From the onset, the duty-time restrictions for residents were felt to be a bit of a double-edged sword. The shorter work times should minimize fatigue-induced limitations in clinical performance, enhance quality of life, and provide more time for reading and individual learning. On the other hand, shorter work periods threatened continuity of care and might compromise the educational experience involved in patient care and performance of procedures. In the past, I would always start each attending session with core topics that needed to be covered during that period as appropriate patients were encountered. Now, only a subgroup of house staff is present on any given day, and I can only cover most topics with those residents who are on duty at the time. Not surprisingly, considerable research was performed addressing the net result of the restrictions. A meta-analysis of these studies published in 2011 concluded that there was no clear evidence that restricted hours were deleterious to either patient care or resident education (1). Neither, however, did the studies yield conclusive evidence of a benefit in the outcomes of resident care or education.
Why should it not be easy to demonstrate that better-rested residents have superior performance and obtain better outcomes? It seems clear that fatigue compromises cognitive function in all humans, and should limit the performance of residents as well. I believe the benefit of a fully rested house staff may be offset, at least partially, by the lack of continuity of care. In my experience, when one resident signs out to another the reports given are a poor substitute for knowing the patient. During my attending stint, I was sometimes the individual who was most up to date regarding the patient. If, as has been the long-time tradition of academic medicine, first-year residents with appropriate supervision are to be the front-line care providers to hospitalized patients, we need to have a better system to deliver continuity. At the very least, the system of signing out to a covering resident needs to be markedly improved. Finally, scurrying about to bring ourselves up to date further compromises the educational experience as well.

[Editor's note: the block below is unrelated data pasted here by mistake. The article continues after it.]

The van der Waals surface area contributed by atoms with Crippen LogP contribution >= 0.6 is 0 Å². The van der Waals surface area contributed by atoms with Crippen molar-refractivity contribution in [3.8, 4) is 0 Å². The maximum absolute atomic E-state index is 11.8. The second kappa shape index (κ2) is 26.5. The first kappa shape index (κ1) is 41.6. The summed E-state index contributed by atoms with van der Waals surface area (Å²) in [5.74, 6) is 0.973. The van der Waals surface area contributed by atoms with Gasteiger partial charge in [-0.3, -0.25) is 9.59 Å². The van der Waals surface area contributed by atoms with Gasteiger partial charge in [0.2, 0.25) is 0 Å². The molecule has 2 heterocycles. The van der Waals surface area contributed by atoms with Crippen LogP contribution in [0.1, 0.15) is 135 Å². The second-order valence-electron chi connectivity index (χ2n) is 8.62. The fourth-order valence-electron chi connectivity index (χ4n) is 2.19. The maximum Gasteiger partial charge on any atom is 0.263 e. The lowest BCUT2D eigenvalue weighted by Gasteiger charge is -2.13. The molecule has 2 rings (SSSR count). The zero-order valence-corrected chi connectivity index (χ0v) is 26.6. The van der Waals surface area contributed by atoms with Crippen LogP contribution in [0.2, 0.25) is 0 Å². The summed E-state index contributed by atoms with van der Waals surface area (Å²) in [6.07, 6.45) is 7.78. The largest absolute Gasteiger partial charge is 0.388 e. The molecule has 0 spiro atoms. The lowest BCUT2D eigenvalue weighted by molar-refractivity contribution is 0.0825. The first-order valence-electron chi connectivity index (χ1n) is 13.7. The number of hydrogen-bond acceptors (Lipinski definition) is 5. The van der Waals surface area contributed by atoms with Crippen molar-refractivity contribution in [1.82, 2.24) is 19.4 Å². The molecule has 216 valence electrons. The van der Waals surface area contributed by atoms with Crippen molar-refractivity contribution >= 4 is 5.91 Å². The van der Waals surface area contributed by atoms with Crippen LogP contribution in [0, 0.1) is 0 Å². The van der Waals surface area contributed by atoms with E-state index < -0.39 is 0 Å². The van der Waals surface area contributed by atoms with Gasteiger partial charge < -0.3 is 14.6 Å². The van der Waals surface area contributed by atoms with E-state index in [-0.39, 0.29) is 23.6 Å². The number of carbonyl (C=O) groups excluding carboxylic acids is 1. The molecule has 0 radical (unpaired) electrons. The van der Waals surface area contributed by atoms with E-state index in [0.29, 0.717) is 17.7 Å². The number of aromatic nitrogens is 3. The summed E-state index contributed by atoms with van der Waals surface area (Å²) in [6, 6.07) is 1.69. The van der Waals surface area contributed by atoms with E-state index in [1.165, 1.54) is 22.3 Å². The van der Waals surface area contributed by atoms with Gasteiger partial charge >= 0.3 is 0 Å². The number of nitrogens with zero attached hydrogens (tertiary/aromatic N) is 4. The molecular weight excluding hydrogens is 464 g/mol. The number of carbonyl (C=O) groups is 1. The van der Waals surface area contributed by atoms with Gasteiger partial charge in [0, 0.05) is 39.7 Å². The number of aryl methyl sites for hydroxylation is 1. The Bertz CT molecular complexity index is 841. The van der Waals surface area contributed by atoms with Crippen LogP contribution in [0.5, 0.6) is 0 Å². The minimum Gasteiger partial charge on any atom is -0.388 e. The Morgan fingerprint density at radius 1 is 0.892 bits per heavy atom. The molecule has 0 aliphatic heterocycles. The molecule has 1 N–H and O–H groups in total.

I recognize that I am in a more “chronologically gifted” generation, and that much of the benefit of every other night/weekend on-call duty became clear only in retrospect. Nevertheless, in my view the pendulum has over swung with the stringent new ACGME residency work-hour restrictions. I do not believe that the challenges to continuity of care are of benefit to either patients or trainees. I can personally attest that they are not a benefit to attending physicians. We all recognize that one of the relatively unique aspects of medicine is that patients often develop conditions that require prompt attention “outside the usual working hours.” So trainees need to prepare themselves for these emergencies in practice, and may as well get started as soon as possible. While I would concede that long periods of continuous on-call can produce fatigue sufficient to result in diminution of performance, in this case the cure seems to be as bad as the disease. While I do not know the best answer to resident fatigue, I am fairly confident that the current solution is not optimal. We owe it to both our patients and our trainees to find a better approach. I look forward to the day when I can ask “who knows this patient,” and always have a resident step forward with a complete and confident answer.
- American College of Cardiology Foundation